Best C and assembly editor

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Van Wolverine_nl

Paragon (1159)

afbeelding van Wolverine_nl

01-06-2019, 23:07

I use Programmers Notepad for both.

Van Rogerup

Resident (39)

afbeelding van Rogerup

02-06-2019, 19:23

Visual Studio Code

Code editing redefined.
Free. Built on open source. Runs everywhere.

Van konamiman

Paragon (1176)

afbeelding van konamiman

03-06-2019, 09:25

+1 for Visual Studio Code. It's what I use for all my MSX developments, including Nextor. Highly recommended.

Van Grauw

Ascended (10618)

afbeelding van Grauw

03-06-2019, 15:35

I use Eclipse with the C++ Development Tools (CDT) for my assembly programming. The CDT provides assembly syntax highlighting, and also gives me an outline of all the labels on the side. I compile and launch my projects by a key combination which invoke a makefile target.

I don’t know about C since I don’t use it, but for assembly there is no code browsing, refactoring or build output analysis (or at least I haven’t managed to find it).

Van Louthrax

Prophet (2432)

afbeelding van Louthrax

03-06-2019, 19:21

Yeah, I think Eclipse offers the more possibilities (semantic highlighting and refactoring, etc...). The main grudges I have against it is the "workspace" thing, where you need to import projects before working on it (you also can't import 2 projects with the same name in the same workspace...), plus the fact that the look and feel is a bit old and sluggish compared to Sublime Text / Visual Studio Code.

I like to have a single "project" file, double click on it and have it opened and ready to work. Unless there's a trick to store a local workspace in your project SVN/GIT/whatever repository and have it open by default ?

Van PingPong

Prophet (3901)

afbeelding van PingPong

03-06-2019, 19:52

problem with eclipse is IMHO is its heavyweight. It's really a fat guy, resource wise.
visual studio code had a high degree of flexibility and some almost unique features like the debug interface that allow to make wonderful things.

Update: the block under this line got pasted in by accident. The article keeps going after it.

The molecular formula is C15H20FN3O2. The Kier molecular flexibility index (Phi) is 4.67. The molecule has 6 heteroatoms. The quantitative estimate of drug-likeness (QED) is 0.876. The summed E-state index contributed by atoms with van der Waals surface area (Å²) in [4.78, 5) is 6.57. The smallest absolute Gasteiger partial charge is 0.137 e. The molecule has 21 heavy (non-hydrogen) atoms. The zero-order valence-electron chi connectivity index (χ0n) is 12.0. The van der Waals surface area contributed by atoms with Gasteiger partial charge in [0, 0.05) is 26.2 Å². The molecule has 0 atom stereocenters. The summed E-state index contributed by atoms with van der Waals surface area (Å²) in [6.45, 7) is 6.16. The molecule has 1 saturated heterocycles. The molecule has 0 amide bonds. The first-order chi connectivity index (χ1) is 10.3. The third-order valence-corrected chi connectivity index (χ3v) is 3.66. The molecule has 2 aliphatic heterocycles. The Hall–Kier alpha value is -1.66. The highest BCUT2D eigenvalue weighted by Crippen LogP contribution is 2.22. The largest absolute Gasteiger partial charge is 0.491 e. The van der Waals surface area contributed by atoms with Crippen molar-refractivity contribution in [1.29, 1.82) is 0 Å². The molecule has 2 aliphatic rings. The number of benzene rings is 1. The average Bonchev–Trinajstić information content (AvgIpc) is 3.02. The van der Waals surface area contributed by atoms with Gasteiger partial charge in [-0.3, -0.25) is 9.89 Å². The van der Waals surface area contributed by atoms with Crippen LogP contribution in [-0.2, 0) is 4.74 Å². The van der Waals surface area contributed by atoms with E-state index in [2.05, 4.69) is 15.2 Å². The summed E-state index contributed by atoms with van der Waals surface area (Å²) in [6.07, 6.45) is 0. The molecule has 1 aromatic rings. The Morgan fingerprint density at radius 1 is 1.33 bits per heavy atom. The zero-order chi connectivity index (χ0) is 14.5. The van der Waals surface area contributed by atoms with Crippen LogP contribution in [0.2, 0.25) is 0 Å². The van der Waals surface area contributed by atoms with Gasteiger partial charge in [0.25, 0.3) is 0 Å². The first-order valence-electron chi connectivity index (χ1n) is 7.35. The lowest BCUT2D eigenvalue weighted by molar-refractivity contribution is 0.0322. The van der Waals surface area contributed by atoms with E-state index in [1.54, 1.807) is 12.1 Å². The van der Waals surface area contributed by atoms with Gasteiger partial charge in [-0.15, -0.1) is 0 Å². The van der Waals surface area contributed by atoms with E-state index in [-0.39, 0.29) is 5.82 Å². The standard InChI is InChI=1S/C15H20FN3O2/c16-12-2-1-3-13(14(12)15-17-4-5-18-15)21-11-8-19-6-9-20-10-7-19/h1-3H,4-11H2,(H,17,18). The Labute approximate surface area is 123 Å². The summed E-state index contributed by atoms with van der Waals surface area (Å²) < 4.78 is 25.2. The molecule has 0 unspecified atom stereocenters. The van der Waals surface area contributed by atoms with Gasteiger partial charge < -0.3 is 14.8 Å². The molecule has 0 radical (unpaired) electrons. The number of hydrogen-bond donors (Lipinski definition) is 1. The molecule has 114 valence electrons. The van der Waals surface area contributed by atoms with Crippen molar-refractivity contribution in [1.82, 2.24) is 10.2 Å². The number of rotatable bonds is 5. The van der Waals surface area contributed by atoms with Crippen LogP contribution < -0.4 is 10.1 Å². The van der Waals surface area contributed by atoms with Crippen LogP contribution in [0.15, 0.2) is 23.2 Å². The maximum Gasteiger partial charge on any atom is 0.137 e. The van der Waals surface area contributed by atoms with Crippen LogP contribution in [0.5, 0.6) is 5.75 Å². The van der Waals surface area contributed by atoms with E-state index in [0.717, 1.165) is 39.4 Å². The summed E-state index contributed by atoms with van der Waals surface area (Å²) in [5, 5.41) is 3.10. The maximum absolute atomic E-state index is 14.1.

Van Grauw

Ascended (10618)

afbeelding van Grauw

03-06-2019, 22:09

@PingPong Isn’t Visual Studio Code based on Electron? Smile

Nothing against Visual Studio Code really (I want to try it out sometime), but to diss Eclipse for resource use and then praise an Electron app is kind of… I’ll say that when I want to get a low CPU usage on my Macbook (its 2012 battery is very sensitive when not plugged in), I put Eclipse on the foreground and all browsers in the background.

@Louthrax For me my Development directory is my workspace, all my projects live there.

Van PingPong

Prophet (3901)

afbeelding van PingPong

03-06-2019, 22:14

It is AFAIK.
But simply open eclipse IDE show on my machine a memory usage of 350MB without project loaded
VSCode show a lot of processes opened summing up to 256MB without opened projects.
I'm not able to estimate real cpu usage. On My machine a lot of other processes contend much CPU than VSCode+Eclipse togheter but i see both low cpu usage, 1% or less ;-)

Plus the initial startup time is by far shorter on VSCode.
IMHO Even if it is not a fully meaningful comparison i think it is better VSCode for the purposes of MSX programming.

Van thegeps

Paragon (1062)

afbeelding van thegeps

03-06-2019, 22:16

O_O
I see, I'm the only one who use standard notepad to write my code and then assemble it with glass... (now I know I'm still a newbie...)

Van santiontanon

Paragon (1653)

afbeelding van santiontanon

03-06-2019, 23:31

haha, don't worry thegeps! I also just use Sublime to edit, and compile with Glass on the command line Smile

I think different people find different setups they are happy with.

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